During the so-called Tanker War of the 1980s, when Iran and Iraq targeted vessels carrying one another’s exports, the US Navy escorted oil tankers through the Arabian Gulf to ensure American energy supplies. But the US is no longer as reliant on Arabian producers.
Today, any conflict that threatens tankers would badly disrupt crude supplies for energy-hungry East Asia. Higher prices could hit hardest China, Japan, South Korea, Singapore and Indonesia — among the five biggest buyers of Arabian oil.
Indeed, the MT Front Altair was headed to Japan; the Kokuka Courgaeous reportedly to Singapore.
The Washington Post quoted this week Air Force Gen. Paul J. Selva, vice chairman of the Joint Chiefs of Staff, as saying that because most of the oil passing through the Strait of Hormuz is headed to Asian markets, it would be ill-advised for the US military to take the same role it did in the 1980s.
He said there were plans to reach out to the big Asian oil-importers about a possible international effort to safeguard tanker traffic.
Robert Macleod, CEO of Frontline Management, whose vessel Front Altair was targeted last week, said the general area of the Strait of Hormuz “represents a real and very serious risk to shipping.”
In a statement, he said crews must be on high alert while traversing through the passage. The company, however, said it had re-commenced trading in the region after briefly halting it following the attack. He said the company also tightened security measures, but did not elaborate.
One extraordinary measure ship owners might consider, if the situation deteriorates further, is having armed guards onboard. This is already the case for many vessels transiting the Gulf of Aden, where piracy is a major concern.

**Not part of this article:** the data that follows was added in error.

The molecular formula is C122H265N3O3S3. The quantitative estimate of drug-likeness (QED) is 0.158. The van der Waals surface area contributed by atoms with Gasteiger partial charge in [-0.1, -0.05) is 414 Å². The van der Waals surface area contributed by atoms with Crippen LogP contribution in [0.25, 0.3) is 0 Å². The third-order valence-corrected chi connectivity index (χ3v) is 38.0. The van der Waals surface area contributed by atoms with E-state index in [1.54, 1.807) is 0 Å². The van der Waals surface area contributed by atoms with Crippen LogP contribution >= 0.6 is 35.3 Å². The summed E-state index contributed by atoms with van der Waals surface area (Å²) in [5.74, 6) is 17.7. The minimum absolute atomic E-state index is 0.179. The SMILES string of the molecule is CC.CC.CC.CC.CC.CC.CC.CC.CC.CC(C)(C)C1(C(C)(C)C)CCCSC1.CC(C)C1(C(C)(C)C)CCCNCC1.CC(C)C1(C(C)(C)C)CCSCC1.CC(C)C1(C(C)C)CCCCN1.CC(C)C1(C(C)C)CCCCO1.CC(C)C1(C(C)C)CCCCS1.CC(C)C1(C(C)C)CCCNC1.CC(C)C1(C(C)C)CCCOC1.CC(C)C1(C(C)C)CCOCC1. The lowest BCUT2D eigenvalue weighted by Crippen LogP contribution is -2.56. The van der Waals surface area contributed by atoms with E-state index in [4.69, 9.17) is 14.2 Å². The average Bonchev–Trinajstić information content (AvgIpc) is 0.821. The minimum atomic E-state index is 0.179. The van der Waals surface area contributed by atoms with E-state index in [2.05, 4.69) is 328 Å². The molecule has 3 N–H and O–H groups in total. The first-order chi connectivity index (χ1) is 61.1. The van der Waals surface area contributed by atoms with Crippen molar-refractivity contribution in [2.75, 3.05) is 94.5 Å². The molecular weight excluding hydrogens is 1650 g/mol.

“From a shipping industry perspective, we are certainly not in favor of bringing more armed guards onboard international commercial ships because they are
not warships,” said Sand. “They should not be carrying arms. They should be able to transit without being interrupted.”


WEEKLY ENERGY RECAP: Keeping things in balance

Updated 08 December 2019

WEEKLY ENERGY RECAP: Keeping things in balance

  • The over-compliance will result in cuts of 1.7 million bpd

Brent crude rose above $64 per barrel after OPEC+ producers unanimously agreed to deepen output cuts by 503,000 barrels per day (bpd) to a total 1.7 million bpd till the end of the first quarter of 2020.

The breakdown is that OPEC producers are due to cut 372,000 bpd and non-OPEC producers to cut 131,000 bpd.

Current market dynamics led to this decision as oil price-positive news outweighed more bearish developments in the US-China trade narrative that has weighed on oil prices throughout the year, with US crude exports rising to a record 3.4 million bpd in October versus 3.1 million bpd in September.

OPEC November crude oil output levels at 29.8 million bpd show that producers were already overcomplying with its current 1.2 million bpd output cuts deal by around 400,000 bpd. 

The over-compliance will result in cuts of 1.7 million bpd, especially when Saudi Arabia continues to voluntarily cut more than its share.

This makes the agreed 1.7 million bpd output cuts pragmatic since it won’t taken any barrels out of the market.

It isn’t a matter of OPEC making room in the market for other additional supplies from non-OPEC sources, as OPEC barrels can’t be easily replaced.

Instead, this is about avoiding any oversupply that might damage the global supply-demand balance.

Saudi energy minister Prince Abdulaziz bin Salman has effectively kept his promise and managed to smoothly forge a consensus among OPEC and non-OPEC producers.

He has also successfully managed the 24-country coalition of OPEC+ including Russia in reaching an agreement.

Despite suggestions otherwise in recent coverage of the Vienna meeting, the deeper cuts announced on Friday have nothing to do with the Aramco IPO. Let’s remember this meeting was scheduled six months ago and the IPO has been in the works for much longer.

The Aramco share sale did not target a specific oil price. If that was a motivating factor it could easily have chosen another time.